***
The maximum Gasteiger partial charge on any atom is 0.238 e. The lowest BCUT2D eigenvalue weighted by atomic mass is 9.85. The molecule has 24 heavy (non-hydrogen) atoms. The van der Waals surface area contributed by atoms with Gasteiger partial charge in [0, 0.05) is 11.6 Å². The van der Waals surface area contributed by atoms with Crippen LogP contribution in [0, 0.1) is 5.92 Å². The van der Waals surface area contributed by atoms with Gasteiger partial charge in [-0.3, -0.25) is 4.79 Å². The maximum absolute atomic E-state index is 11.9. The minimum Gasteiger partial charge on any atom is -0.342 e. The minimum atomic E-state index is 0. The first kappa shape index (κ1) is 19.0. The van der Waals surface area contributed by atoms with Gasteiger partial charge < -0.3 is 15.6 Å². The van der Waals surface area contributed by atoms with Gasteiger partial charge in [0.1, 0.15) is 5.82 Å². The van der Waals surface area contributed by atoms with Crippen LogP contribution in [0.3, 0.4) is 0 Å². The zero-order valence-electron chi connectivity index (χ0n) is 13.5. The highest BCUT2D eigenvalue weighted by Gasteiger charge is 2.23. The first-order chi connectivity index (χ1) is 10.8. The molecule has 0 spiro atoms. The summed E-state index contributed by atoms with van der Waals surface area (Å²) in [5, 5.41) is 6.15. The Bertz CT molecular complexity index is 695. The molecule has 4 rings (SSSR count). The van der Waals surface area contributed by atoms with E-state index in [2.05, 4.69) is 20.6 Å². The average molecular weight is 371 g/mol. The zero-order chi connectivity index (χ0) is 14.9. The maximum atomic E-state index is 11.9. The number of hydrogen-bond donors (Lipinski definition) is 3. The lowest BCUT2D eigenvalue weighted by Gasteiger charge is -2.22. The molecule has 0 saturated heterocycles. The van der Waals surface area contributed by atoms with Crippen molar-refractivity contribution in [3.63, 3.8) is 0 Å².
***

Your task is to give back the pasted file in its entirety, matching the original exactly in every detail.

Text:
The maximum Gasteiger partial charge on any atom is 0.238 e. The lowest BCUT2D eigenvalue weighted by atomic mass is 9.85. The molecule has 24 heavy (non-hydrogen) atoms. The van der Waals surface area contributed by atoms with Gasteiger partial charge in [0, 0.05) is 11.6 Å². The van der Waals surface area contributed by atoms with Crippen LogP contribution in [0, 0.1) is 5.92 Å². The van der Waals surface area contributed by atoms with Gasteiger partial charge in [-0.3, -0.25) is 4.79 Å². The maximum absolute atomic E-state index is 11.9. The minimum Gasteiger partial charge on any atom is -0.342 e. The minimum atomic E-state index is 0. The first kappa shape index (κ1) is 19.0. The van der Waals surface area contributed by atoms with Gasteiger partial charge < -0.3 is 15.6 Å². The van der Waals surface area contributed by atoms with Gasteiger partial charge in [0.1, 0.15) is 5.82 Å². The van der Waals surface area contributed by atoms with Crippen LogP contribution in [0.3, 0.4) is 0 Å². The zero-order valence-electron chi connectivity index (χ0n) is 13.5. The highest BCUT2D eigenvalue weighted by Gasteiger charge is 2.23. The first-order chi connectivity index (χ1) is 10.8. The molecule has 0 spiro atoms. The summed E-state index contributed by atoms with van der Waals surface area (Å²) in [5, 5.41) is 6.15. The Bertz CT molecular complexity index is 695. The molecule has 4 rings (SSSR count). The van der Waals surface area contributed by atoms with E-state index in [2.05, 4.69) is 20.6 Å². The average molecular weight is 371 g/mol. The zero-order chi connectivity index (χ0) is 14.9. The maximum atomic E-state index is 11.9. The number of hydrogen-bond donors (Lipinski definition) is 3. The lowest BCUT2D eigenvalue weighted by Gasteiger charge is -2.22. The molecule has 0 saturated heterocycles. The van der Waals surface area contributed by atoms with Crippen molar-refractivity contribution in [3.63, 3.8) is 0 Å².